Despite the resources of the army and their brutal militias, the independent mass movement in the streets is demonstrating its potential power to end the rule of the military.
It is essential that the RCs develop if they are to play a decisive role in the struggle for power. Part of this is to learn from the experience of some ‘leaders’ being prepared to sit alongside the military tops. This shows the importance of all representatives being both regularly elected, and subject to immediate recall by those who have elected them.
These bodies can become the democratic forum around which discussion can be developed on how to build the movement, and defend the protests and activists from repression. They can outline and help the implementation of the programme of a new government that addresses the issues of poverty, jobs, housing, health and education. But such a government needs to be completely different from all previous ones.
The building of new workplace and community organisations, electing their own representatives, is not just a sign of the developing mass movement. Most importantly, it shows the potential to create, alongside the RCs, a genuine ‘people’s power’, the basis for a new democratic government that represents the interests of the workers and poor.
Clearly, such a new government would have to remove the threat of future military repression and counter-revolution, and deal with the urgent economic, social, and political issues facing the mass of Sudanese.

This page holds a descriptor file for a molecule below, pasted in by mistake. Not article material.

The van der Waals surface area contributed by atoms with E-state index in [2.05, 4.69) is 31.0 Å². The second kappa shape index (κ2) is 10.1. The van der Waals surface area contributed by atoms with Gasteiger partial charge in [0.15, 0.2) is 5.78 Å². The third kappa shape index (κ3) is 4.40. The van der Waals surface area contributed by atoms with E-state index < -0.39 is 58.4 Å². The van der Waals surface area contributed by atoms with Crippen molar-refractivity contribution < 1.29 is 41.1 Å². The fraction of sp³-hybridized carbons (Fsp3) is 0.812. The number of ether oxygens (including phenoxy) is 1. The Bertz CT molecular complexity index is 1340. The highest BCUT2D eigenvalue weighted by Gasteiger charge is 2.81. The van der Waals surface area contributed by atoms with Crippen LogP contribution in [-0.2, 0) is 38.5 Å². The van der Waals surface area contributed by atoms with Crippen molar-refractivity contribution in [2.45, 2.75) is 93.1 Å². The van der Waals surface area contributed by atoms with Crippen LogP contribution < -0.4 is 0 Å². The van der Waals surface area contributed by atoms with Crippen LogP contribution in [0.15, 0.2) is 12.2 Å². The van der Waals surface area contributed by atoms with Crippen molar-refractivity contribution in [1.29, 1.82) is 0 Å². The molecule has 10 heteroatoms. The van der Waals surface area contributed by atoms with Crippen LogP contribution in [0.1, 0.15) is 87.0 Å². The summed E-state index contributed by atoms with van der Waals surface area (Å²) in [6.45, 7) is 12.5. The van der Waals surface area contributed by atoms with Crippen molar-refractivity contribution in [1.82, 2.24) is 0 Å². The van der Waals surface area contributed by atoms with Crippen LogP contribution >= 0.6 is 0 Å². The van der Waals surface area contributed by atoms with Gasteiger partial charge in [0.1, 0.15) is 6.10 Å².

While the military has been forced to retreat, arrests and suppression continue. So long as the military remains in place, a new repressive clampdown is certain, unless the mass movement succeeds in carrying through the revolution.
Popular defence forces need to be developed, forces democratically controlled through the Resistance Committees and other popular bodies. Such defence forces would need to be able to both act and, at the same time, exploit divisions within the state and militia forces.
Throughout the revolution, the army has also shown some critical weaknesses. Divisions have developed within the tops of the army over how to deal with the revolution; whether to step up repression or to make concessions and who will come to dominate in a new regime. It is clear that tensions exist between different wings of the army and militias, which could come to the fore as the situation escalates.
As the masses poured onto the streets in the 2019 revolution which overthrew Bashir, lower ranks in the army in significant numbers came over to the side of the protests or remained passive when called on to shoot at demonstrators.